In 2021, the Department for Education launched a consultation to hear views from universities, students and other organisations on whether to change the current system of higher education admissions and move to a system of post-qualification admissions (PQA) in England, Scotland, and Wales.
Under the current model, students apply to university, receive offers, and select where they would like to go before receiving their A-level results:
A PQA system could take several different forms. In Model 1, students apply to university and select where they would like to go after results day:
In Model 2, students apply to university before results day but receive and confirm their offers after receiving their A-level results:
The main difference between the current system and the proposed PQA models therefore lies in whether university applications and final decisions are made before or after results day, as well as the reliance on predicted versus actual grades.
We knew that changes to the university admissions system would greatly impact the students who take part in our programmes. So we hosted a series of focus groups with 29 Year 12 and 4 undergraduate students in April 2021 to hear their views on the proposals. We wanted to share the views of students with policymakers because we think it is important they consider the opinions of young people who will be directly affected by any changes to university admissions.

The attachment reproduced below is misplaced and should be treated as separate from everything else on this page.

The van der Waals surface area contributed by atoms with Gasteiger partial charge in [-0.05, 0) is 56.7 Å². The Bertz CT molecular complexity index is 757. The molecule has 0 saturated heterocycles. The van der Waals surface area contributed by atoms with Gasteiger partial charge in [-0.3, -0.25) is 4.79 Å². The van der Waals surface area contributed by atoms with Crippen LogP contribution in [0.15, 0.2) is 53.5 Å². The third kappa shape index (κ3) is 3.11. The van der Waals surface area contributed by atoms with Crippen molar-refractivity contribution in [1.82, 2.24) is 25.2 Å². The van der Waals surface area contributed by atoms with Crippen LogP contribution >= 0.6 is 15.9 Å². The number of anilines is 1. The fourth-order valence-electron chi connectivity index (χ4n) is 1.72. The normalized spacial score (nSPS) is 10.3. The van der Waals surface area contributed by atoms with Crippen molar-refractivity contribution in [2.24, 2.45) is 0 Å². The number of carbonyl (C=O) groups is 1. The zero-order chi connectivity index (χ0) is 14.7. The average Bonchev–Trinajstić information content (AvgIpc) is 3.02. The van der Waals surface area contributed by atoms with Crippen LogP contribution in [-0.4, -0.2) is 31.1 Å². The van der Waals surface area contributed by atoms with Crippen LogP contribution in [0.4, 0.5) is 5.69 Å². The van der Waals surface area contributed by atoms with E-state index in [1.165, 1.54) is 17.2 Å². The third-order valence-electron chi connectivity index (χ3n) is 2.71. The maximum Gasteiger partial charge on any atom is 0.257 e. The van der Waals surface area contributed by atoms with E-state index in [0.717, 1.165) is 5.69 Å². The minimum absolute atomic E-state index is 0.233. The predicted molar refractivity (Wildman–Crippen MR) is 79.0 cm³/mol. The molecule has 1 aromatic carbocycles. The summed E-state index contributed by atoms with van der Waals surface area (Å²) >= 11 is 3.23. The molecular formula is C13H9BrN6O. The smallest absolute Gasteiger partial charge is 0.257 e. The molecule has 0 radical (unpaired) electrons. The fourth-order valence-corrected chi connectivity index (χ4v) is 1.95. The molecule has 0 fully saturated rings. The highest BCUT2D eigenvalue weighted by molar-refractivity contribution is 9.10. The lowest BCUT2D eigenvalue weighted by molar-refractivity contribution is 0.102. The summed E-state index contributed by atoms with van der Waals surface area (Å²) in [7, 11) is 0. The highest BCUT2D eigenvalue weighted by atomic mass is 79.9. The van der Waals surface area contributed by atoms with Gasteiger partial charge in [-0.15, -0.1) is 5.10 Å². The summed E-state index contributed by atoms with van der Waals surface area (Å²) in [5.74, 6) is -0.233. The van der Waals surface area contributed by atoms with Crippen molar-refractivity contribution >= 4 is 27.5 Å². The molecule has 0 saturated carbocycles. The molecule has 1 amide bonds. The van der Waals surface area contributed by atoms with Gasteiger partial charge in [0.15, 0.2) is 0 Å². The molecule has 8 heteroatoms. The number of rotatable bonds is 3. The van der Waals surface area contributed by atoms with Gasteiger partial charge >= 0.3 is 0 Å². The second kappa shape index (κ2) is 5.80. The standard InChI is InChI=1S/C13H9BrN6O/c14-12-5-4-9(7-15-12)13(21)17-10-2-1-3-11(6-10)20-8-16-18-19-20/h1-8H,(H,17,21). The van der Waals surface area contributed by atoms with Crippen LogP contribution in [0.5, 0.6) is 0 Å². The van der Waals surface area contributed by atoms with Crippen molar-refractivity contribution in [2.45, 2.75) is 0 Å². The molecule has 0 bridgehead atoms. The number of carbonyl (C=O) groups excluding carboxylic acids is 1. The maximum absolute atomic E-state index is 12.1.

Our focus groups formed the basis of our Department for Education consultation and subsequent consultation response to the Education Select Committee on the same topic. You can read a blog we also published on our website with anonymous contributions from students here.
Last week, the Government announced that it will not be changing the timeline university admissions system to post-qualification admissions. Instead, it has plans to work with UCAS to make the current admissions system more transparent, reduce the use of unconditional offers and reform personal statements to make them fairer for applicants of all backgrounds. It acknowledged that, in the wake of Covid-19 and significant educational disruption, now is not the time for wholesale reform. Focus should instead be on education recovery and re-establishing a normal exam timetable.
While we do not yet know full details of the changes or their impact on students, particularly those from less advantaged backgrounds, it was heartening to see some of our proposals acknowledged in the Education Secretary’s response to the consultation.
We were pleased to have the opportunity to put the voices of our students to policymakers and intend to carry out a similar exercise in the coming months to inform our response to proposals on higher education access and funding.
You can find out more about our policy work here.